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NSW Draft Code of Practice for Dance Parties

2. Security

Dance Party Security

Security to control crowds is required at all large public gatherings. Experience shows that Dance party crowds are not usually aggressive. Also, hysteria and crushing do not usually occur. The most common problem is dehydration. Distressed patrons must be escorted to the first aid station for medical attention as soon as possible.

Security staff should be hired at the ratio of one per 150 patrons for these events. An attempt should be made to hire male and female security staff if possible.

If holding an under 18s Dance party, check whether the security staff being hired have experience in supervising a younger crowd.

Security for Dance parties is primarily the control of crowds to:

  • remove or refuse entry, to any person intoxicated by alcohol or other drug use, showing aggressive or anti-social behaviour, or persons trying to bring drugs into, or sell or distribute drugs at, the Dance party;
  • avoid personal injury due to crushing, overcrowding and unruly or violent behaviour;
  • enable injured or distressed patrons to be identified and moved to safety or a first aid post;
  • preventing overloading of structures whether or not for spectator use, including seating stands, advertising hoarding, stages, lighting and sound mixing towers;
  • keep all exits, gangways to exits, and vehicle entrances, clear at all times;
  • assist in evacuating the venue in emergencies.

Security Staff

Security staff are licensed to protect persons or property, including the patrolling protecting and guarding of property. For Dance parties, this primarily requires directing and/or controlling people.

There are two basic types of crowd control:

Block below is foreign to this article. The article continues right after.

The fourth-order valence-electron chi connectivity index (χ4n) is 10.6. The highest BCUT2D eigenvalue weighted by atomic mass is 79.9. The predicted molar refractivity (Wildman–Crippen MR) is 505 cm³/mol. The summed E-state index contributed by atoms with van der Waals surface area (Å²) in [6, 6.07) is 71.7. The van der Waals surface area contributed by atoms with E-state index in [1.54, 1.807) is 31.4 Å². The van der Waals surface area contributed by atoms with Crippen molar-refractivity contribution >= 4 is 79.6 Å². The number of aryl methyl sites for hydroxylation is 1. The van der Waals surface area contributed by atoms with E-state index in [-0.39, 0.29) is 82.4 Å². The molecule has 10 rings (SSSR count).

Passive
Where staff do not normally come into direct contact with patrons, such as ticket collectors, ushers, parking attendants.

Active
Where staff are in direct physical contact to control crowds and unruly behaviour, such as bouncers, door attendants, security guards, etc.

Active security staff for crowd control must:

  • be properly licensed under the Security (Protection) Industry Act;
  • be fit and physically active;
  • be over 18 years of age;
  • have good communication skills (the cornerstone of good crowd management)
  • have basic training in fire fighting;
  • have basic training in evacuation procedures;
  • have a basic knowledge in first aid and have the ability to recognise distress;
  • have some knowledge of self-defence and how to control violent or unruly behaviour and intoxicated persons;
  • know their limitations on removing patrons and refusing entry to patrons;
  • know lawful search techniques.

Equipment Required

Security staff members must:

  • be able to be easily identified. Unique identification must be formally issued at each event so that security staff can be easily identified from the patrons;
  • be individually identified by a number on their uniform;
  • have a torch if the event is held at night;
  • have communication equipment that is effective under noisy concert conditions;
  • have noise protection.

Records and Plans

The promoter should maintain a register of the names and identifying number of all security staff. This list will enable the promoter and the Police to identify unauthorised or unlicensed security persons, and to identify security staff involved in a complaint. One person should be chosen as the Security Controller to be in charge of all the security staff.

Each security staff member should be given a written summary of all they are expected to know and do, including an evacuation plan. This includes the duties of the particular post to which he or she is allocated. Security staff should operate to a set pre-arranged plan known to all staff. It should be made clear to them that they are deployed to assist in the safe operation of the venue, not to view the event.

Promoters must include, as part of the security plan, the requirements that security staff must secure a clear passage for ambulance vehicles to gain access into the venue, including access by ambulance officers to the first aid post. The Security Controller is to also make sure that any ambulance called is met on arrival and clear instructions are given about access and casualties. In the case of a major incident with multiple casualties, security staff must immediately cordon off the affected area to allow first aid and ambulance personnel free access to treat and remove casualties.